Beginning December 18, 2013, a design patent applicant may file an international design application with the USPTO if the applicant is a person who is a national of the United States, or has a domicile, habitual residence, or a real and effective industrial or commercial establishment in the United States.34 The applicant may then designate multiple jurisdictions in which he or she would like to receive design patent protection.35 This is done using one international application and generally lowers transaction costs.36 Additionally, an international design application that designates the United States shall have the effect of a design patent application filed at the USPTO, with all questions and procedures determined under 35 U.S.C. §§ 171-173, unless otherwise required by the Hague Agreement.37 The international design application must include: 1) a request for international registration under the treaty; 2) a designation of a contracting party to the Hague Agreement; 3) data concerning the applicant; 4) reproductions of the industrial design; 5) an indication of the product(s) that constitute the industrial design; 6) fees; and 7) other particulars.38

The PLTIA adds new section 386 entitled "Right of Priority."39 Both a national application and an international design application that designates the United States are entitled to: 1) a right of priority in accordance with 35 U.S.C. §§ 119 and 172 to a prior international design application if the prior international design application designates at least one country other than the United States; and 2) the benefit of the filing date in accordance with 35 U.S.C. § 120 of a prior international design application if that international design application designates the United States.40 Additionally, the international design application is entitled to: 1) a right of priority in accordance with 35 U.S.C. §§ 119 and 172 to a prior foreign application or to a prior international application filed under the Patent Cooperation Treaty ("PCT Application") if the PCT Application designates at least one country other than the United States; and 2) the benefit of the filing date in accordance with 35 U.S.C. § 120 of a prior national application or of a PCT Application that designates the United States. 41 The PLTIA also amends the definition of an effective filing date in 35 U.S.C. §§ 101 and 102(d)(2) to incorporate the new section 386.42 The amendments relating to sections 101 and 102(d)(2) only apply, however, to applications or patents that contain a claim to a claimed invention that has an effective filing date on or after March 16, 2013.43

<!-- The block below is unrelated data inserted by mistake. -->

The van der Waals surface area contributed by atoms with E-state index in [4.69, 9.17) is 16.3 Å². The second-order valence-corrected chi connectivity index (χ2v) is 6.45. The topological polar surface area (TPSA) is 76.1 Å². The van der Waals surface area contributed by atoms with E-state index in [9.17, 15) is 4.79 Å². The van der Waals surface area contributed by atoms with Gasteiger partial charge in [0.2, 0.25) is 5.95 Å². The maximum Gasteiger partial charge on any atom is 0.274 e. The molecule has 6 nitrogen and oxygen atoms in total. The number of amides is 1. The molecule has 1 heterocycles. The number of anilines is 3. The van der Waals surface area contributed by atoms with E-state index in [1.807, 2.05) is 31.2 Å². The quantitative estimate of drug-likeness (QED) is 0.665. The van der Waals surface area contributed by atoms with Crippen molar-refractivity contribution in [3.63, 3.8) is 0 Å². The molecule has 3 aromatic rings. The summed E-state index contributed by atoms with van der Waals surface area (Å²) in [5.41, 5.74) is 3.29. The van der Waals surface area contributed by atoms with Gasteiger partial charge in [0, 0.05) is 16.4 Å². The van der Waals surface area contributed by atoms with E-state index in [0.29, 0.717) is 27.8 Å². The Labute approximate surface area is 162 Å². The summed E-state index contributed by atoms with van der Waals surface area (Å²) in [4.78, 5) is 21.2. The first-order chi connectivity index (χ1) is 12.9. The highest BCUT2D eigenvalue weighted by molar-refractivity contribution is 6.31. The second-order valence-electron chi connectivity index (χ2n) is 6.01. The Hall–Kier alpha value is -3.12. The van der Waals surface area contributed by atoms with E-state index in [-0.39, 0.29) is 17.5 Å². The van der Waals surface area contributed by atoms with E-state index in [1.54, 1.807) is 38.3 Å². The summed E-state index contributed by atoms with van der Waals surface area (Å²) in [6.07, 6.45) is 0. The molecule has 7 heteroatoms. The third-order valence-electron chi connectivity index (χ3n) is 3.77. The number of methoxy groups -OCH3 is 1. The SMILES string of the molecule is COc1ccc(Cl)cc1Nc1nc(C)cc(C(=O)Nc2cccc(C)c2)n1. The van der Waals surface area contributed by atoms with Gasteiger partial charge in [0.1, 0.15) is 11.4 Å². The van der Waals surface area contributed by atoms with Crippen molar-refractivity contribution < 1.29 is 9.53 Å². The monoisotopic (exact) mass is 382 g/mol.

1. Publication of Design Applications Under the Hague Agreement Can Lead to Provisional Rights

According to the Hague Agreement, an international design application will be published by the International Bureau of the World Intellectual Property Organization.44 Within the United States, provisional rights may start at the date of publication of an application.45 The PLTIA amends 35 U.S.C. § 154 to recognize that publication under the Hague Agreement falls within the definition of "publication" in regards to provisional rights.46 Therefore, an international application that designates the United States may be used as the basis for provisional rights.47

    1. A Design Application May Contain More than One Design

Under the Hague Agreement, an international design application may include two or more industrial designs.48 In fact, an international application may contain up to 100 different designs per application.49 Currently, a design patent application filed with the USPTO can only contain one patentably distinct design.50 It is unknown how the USPTO will address the ability to file up to 100 designs in one application, but early indications are that conventional U.S. restriction practices will still be applied. Details relating to how the USPTO will implement this change, and other changes within the PLTIA relating to the Hague Agreement, will be available upon the USPTO’s release of proposed rules.